Johannesburg - The World Health Professions Alliance (WHPA) has noted a comprehensive report from the World Health Professions Alliance (WHPA) and the World Health Organization (WHO) revealing the extent of the physical and psychological damage done to healthcare professionals during the Covid-19 pandemic because the health systems they worked in failed to protect them.
WHPA and five of its members pulled together evidence of the impact of the pandemic including the FDI World Dental Federation, the International Pharmaceutical Federation, the International Council of Nurses (ICN), World Physiotherapy, and the World Medical Association (WMA), which in total represent 41 million healthcare professionals.
WHPA said the report, titled What the Covid-19 pandemic has exposed: the findings of five global health workforce professions, showed that healthcare workers feared for their personal safety during the pandemic because of a lack of protective equipment and the absence of any systematic support and security left many feeling undervalued.
WMA president Dr Osahon Enabulele said many physicians were exhausted and demoralised after taking risks and making sacrifices during the Covid pandemic, while junior doctors were disillusioned and experiencing increased physical and mental burnout.
“It is vital we prepare now for the next pandemic. That involves strengthening health services around the world and increasing support for physicians and other health care personnel,” said Enabulele.
Chairperson of WHPA Jonathon Kruger says by pooling the data from surveys of their membership conducted during the pandemic, the WHPA organisations were able to put together a unique picture of what the pandemic looked like for health professionals on the ground.
“By identifying the challenges we have in common across the professions, we can work together to resolve them.
“The WHPA is also pleased to see the publication of this report as one of the first concrete outcomes of the Memorandum of Understanding signed between its members and the WHO in November 2022 and looks forward to continuing the collaboration,” said Kruger.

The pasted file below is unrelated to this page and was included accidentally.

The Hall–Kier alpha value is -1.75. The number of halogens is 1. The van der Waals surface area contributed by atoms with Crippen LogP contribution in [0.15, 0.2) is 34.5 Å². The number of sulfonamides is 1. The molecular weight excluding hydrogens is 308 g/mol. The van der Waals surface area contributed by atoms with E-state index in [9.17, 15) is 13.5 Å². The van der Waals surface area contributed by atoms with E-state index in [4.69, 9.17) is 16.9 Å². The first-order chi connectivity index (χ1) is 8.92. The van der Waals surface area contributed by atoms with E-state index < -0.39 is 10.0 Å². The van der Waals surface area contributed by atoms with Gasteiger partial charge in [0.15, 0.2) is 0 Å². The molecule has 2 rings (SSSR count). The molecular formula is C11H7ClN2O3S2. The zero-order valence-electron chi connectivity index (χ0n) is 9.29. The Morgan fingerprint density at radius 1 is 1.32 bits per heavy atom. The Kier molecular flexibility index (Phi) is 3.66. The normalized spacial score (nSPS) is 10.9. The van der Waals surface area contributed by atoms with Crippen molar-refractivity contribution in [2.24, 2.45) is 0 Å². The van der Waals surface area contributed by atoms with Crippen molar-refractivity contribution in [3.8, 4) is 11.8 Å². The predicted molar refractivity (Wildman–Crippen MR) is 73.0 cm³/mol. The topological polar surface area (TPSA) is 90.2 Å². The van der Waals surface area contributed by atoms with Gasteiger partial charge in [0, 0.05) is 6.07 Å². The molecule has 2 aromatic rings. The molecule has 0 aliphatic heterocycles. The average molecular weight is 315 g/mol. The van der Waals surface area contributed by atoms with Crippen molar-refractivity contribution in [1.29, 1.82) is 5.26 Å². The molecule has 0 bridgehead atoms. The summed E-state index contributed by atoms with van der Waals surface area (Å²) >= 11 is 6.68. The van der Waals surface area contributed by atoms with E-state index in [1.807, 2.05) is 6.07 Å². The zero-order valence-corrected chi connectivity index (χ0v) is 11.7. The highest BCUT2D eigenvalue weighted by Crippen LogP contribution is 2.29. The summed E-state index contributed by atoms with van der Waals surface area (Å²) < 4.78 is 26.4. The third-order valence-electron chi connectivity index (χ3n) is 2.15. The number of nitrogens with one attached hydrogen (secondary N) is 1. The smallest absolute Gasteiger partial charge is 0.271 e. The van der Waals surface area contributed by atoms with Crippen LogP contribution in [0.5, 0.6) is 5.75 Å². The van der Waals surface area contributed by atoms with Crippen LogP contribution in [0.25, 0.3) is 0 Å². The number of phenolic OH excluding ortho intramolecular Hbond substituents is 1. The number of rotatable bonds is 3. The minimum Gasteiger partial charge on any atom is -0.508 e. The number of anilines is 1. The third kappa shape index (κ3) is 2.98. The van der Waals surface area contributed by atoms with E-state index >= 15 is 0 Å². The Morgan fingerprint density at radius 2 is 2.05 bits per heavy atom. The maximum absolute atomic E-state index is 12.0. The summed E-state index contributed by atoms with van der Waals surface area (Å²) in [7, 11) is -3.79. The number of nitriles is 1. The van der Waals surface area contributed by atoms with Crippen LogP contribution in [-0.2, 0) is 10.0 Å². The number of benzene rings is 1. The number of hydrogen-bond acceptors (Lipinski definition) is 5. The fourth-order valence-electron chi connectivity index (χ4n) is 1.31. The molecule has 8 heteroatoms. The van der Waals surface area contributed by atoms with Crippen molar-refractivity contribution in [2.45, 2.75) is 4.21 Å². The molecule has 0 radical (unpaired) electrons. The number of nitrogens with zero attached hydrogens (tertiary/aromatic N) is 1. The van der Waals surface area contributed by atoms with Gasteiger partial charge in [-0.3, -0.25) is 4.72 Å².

ICN chief executive Howard Catton, who is a co-author of the report, said globally, before underinvestment in health systems meant that they failed the health professionals and multidisciplinary teams that are the lifeblood and essence of our healthcare services.
“We know what needs to be done; the challenge is making it happen. A vital first step would be to have more health professionals in the most senior leadership positions to counter the current disconnect between decision-makers and healthcare professionals on the front line.
“We need governments to honour the contributions of nurses and others during the pandemic, elevate them to positions where they can more directly influence healthcare policies, and make sure that they never again have to face a deadly pandemic without the care, support and protection that they deserve,” said Catton.
According to the report, vaccination information and training need to be revised to address vaccination hesitancy and rejection.
It further notes that the report highlights the lack of mental health and psychosocial support experienced by professional staff and the profound disruption that occurred to their education with the closure of education centres and the postponement or cancellation of clinical placements.
The report says concerted efforts were needed to protect healthcare workers from the chronic violence that exists in healthcare settings and that they should have a greater say in high-level planning, strategy and decision-making about the policies that they are responsible for carrying out.
The report added that there also needed to be a greater involvement of healthcare professionals in efforts to rebuild healthcare systems after the pandemic as part of a whole-society response that will contribute to global preparedness and health security.